The collection efficiency of the electrostatic precipitator is related to the time of particle exposure to the electrostatic field, the strength of the field, and the resistivity of the dust particle. An efficiency in excess of 99% is obtained at a cost generally favorable in comparison with other types of equipment.

This technology has been advanced through flue gas conditioning for the marginally designed precipitators to meet the current low emission standards (0.03-0.1 lb/106 Btu) and to enhance particulate collection. Typically, sulfur trioxide (SO3) and/or ammonia (NH3) can be injected into the precipitator without extensive modification. Uniform NH3 injection control and flue gas flow distribution across the precipitator are important to reduce particulate emissions. For coal fired units, 2-10 ppm NH3 level is normally used in flue gas to condition the flue gas and particulate while avoiding excessive NH3 build up in the collected fly ash for disposal. This ammonia injection results in greater particulate removal as well as some SOx desulfurization due to reaction with SO3. For oil fired units, NH3 reacts with SO3 to form particulates and prevent acid mist at stack exit.

Electrostatic precipitators are normally located downstream of the air heater and the SCR (selective catalyst reduction) unit. This unit is used to remove NOx and uses ammonia in conjunction with a catalyst bed to effect the NOx reduction.

The SCR catalyst is typically plate type or honeycomb type developed and marketed commercially. The main reaction in the DeNOx process is:

NO+1/4O2 +NH3 →N2 +3/2H2 O.

To remove SO2 generated in the combustion process, the flue gas is treated in plate/spray type absorbers known as Flue Gas Desulfurization (FGD) units to reduce SO2 to the required level (80-95% reduction). Such units use lime and sometimes ammonia spray solutions to affect the desulfurization.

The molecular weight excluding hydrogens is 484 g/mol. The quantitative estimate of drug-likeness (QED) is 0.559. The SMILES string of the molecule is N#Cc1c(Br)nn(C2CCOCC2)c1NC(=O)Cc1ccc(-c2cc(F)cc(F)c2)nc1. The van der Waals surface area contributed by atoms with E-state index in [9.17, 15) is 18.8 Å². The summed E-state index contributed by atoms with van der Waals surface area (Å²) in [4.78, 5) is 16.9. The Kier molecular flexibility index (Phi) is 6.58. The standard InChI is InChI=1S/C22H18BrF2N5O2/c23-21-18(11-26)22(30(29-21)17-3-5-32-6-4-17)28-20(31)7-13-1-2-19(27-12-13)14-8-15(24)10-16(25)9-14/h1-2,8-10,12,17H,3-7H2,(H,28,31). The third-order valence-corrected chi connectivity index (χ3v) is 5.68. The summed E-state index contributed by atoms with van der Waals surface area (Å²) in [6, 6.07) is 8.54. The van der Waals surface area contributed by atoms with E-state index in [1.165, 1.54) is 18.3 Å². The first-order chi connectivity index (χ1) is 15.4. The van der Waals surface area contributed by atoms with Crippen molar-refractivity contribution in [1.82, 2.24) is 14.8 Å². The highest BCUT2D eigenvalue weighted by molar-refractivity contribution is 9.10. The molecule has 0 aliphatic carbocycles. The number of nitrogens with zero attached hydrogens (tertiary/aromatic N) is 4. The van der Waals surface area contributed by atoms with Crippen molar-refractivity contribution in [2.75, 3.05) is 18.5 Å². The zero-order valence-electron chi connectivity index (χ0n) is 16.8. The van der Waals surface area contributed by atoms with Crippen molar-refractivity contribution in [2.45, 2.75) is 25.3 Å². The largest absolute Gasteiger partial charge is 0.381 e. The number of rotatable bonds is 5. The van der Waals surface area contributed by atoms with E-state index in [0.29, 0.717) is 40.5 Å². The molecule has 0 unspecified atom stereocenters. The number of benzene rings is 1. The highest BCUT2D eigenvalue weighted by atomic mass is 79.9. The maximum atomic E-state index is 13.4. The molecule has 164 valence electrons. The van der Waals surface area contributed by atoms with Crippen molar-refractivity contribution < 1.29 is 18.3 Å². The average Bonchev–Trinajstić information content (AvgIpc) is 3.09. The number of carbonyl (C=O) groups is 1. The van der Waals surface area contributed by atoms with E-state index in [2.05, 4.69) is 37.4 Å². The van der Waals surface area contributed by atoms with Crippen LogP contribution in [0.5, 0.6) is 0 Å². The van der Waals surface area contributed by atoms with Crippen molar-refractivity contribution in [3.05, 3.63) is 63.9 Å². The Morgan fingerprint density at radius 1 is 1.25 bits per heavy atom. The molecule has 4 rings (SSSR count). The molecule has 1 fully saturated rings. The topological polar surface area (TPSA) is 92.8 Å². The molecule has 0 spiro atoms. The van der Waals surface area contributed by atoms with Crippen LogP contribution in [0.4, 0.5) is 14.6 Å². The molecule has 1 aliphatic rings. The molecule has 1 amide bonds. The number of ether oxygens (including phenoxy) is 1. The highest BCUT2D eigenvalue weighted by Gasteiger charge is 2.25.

Currently, the Walther Process employs ammonia FGD followed by SCR DeNOx removal. In the prior art Walther process the SCR is located downstream from the FGD scrubber.

The sequence of NOx and SOx removal and the use of electrostatic precipitation varies in known processes. Thus it will be seen that although it is known in the prior art to use independently ammonia injection in SCR, electrostatic precipitation and FGD technology, to date there has been no systems that utilize all three systems sequentially integrated together in a particular order and arrangement with ammonia supplied to all three systems by a single controlled ammonia source.


The present invention solves the problems associated with the prior art emission control systems as well as others by providing an emission control system utilizing ammonia injected SCR, electrostatic precipitation and FGD with the ammonia being injected at a controlled rate from a single ammonia supply source.